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Tattoo in a Critical Reflection: Essay Sample

Today the phenomenon of the tattoo is a quite usual element of human appearance on all continents. Typically, the tattoo is widely supported by popular culture, in particular by numerous Hollywood films, what, correspondingly, intensifies the popularity of tattoo in those countries – likewise, East Europe and post-Soviet countries – where it has been considered as a criminal mark. On the contrary, in the regions where the tattoo is an old and far non-original body accessory – the USA, South America, Australia, West and South Europe, etc. – the idea of a tattoo as a sign of conformism and “peacockery” is increasingly discussed. Therefore, we are to find out the main reasons why people actually do tattoos or, in other words, determine the meaning of tattoo for modern people as well as the main clichés around this phenomenon. Read this essay sample to learn more about a tattoo-culture in modern life.

The Tattoo and the Generation of Millennials


According to the recent surveys, the so-called Generation X or the generation of Millennials – the ones who were born between 1981 and 1996 – appears to be the most tattooed among all the previous ones. For instance, the blogger Tim Elmore defines three tattoo trends which can help in understanding psychological features of Millennials. All three of them anyhow mark tattooed Millennials as psychologically immature people whose emerging culture can be described cosmetic, instant, fluid and superficial. Though, Millennials are the cohort that is considered to be influenced by the era of Islamic terrorism and financial recession in early childhood, which, logically, could bring forth nihilism and political inertia. The opinion about psychological immaturity of Millennials, and their affection to tattoos as one of the markers is likely to be a prejudice which is based on the argumentation I propose below.

 “Tattoo is an External Identity Instead of Internal” – Trustworthy or Misunderstanding?

The first and most prevalent argument of skepticism about the tattoo is that people do tattoos in order to demonstrate their changes in an external way instead of caring about deep inner changes. First of all, speaking about the opposition of external and internal, the supporters of this opinion do not consider the philosophy of Nietzsche and Schopenhauer who claimed the idea of differentiation of inner and external worlds in human consciousness, as the external is always the emanation of internal. And, vice versa, the internal character largely depends on the external environment. In other words, as for Nietzsche and Schopenhauer, the body and the soul or the body and the inner viewpoint always form a unity. Conducting a sharp distinction between them reveals somehow the misunderstanding of human nature and its natural ecstatic. Therefore, in this interpretation, the tattoo is much more the mark of courage and imagination rather than an effort to hide inner emptiness.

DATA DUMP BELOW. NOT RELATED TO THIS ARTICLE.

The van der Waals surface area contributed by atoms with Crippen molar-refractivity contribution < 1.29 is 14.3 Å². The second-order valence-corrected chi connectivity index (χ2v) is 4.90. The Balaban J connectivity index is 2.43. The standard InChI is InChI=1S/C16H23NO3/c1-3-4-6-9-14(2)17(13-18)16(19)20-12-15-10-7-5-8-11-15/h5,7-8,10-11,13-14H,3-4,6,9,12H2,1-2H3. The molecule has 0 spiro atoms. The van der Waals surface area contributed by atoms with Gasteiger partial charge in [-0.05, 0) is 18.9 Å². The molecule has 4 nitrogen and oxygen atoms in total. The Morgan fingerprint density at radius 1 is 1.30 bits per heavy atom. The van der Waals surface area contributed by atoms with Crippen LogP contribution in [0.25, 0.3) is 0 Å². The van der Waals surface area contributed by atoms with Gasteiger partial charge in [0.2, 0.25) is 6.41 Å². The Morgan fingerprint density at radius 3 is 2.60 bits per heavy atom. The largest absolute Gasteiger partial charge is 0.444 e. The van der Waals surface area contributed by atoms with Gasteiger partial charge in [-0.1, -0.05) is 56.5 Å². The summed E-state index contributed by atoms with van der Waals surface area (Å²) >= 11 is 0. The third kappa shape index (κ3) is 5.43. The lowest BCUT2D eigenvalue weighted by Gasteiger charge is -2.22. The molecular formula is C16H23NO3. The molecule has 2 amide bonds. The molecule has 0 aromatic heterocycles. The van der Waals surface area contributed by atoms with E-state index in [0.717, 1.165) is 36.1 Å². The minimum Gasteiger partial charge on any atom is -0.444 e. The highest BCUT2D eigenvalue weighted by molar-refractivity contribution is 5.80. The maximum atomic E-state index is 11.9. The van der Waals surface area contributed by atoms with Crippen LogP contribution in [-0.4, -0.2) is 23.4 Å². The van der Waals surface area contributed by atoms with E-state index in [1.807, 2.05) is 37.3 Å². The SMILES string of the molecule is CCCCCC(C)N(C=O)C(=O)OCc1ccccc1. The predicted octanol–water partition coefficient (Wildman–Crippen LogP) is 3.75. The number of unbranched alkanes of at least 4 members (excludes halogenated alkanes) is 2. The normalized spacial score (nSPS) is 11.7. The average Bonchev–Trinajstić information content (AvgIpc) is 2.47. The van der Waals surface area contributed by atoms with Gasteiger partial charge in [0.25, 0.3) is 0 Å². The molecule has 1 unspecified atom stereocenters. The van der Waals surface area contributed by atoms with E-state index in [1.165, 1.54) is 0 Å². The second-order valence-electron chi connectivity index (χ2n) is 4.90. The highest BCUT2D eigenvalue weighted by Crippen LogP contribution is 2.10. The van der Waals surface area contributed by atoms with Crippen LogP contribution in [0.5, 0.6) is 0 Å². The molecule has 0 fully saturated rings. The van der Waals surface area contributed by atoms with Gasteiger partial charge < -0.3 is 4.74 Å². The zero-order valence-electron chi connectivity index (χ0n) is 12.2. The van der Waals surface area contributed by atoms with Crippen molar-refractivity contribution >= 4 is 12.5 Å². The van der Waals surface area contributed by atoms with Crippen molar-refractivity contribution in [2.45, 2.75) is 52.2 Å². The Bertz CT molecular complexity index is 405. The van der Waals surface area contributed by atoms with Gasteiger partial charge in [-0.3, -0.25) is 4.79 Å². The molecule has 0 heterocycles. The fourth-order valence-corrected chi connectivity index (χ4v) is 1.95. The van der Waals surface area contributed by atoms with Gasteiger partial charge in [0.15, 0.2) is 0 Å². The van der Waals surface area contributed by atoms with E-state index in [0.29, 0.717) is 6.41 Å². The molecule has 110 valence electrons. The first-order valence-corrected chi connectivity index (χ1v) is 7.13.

Tattoo as a Way of Mythical and Aesthetic Cognition of the World

Mythical tattoo

It is a well-known fact that the art of tattoo was brought to Europe and the USA by the travelers who discovered this phenomenon in the culture of Polynesian and Indian tribes. The tattoo in these cultures was the part of important collective rituals that marked initiation, maturity, self-understanding and the readiness to adulthood. In my opinion, as today we observe the crisis of rational cognition, tattoos play a similar role in the societies of the modern states. The difference is that the choice of definite tattoos in ancient tribes was connected with collective ideas about some myths and totems while the choice of one or another tattoo among modern and postmodern humans is connected with the individual perception of a myth. Furthermore, this is not only an individual perception of the myth but, more likely, an absolutely new personal myth which a person creates about themselves. Hence, tattoo in postmodern culture is a trace of the ancient ecstatic which reveals the aspiration of the youth to mythical and the aesthetic cognition of the world.

To conclude, it is here to point out the importance of observing the phenomenon of the tattoo without stereotypes, prejudices and the desire to associate it disparagingly with fashion or “peacockery.” Of course, there are those who do this because of the last reason. Nevertheless, in the present prevalence of tattoos among Millennials there is much more craving to create a new myth about their own personality and feel the unity of inner and external rather than follow a banal fashion chip.

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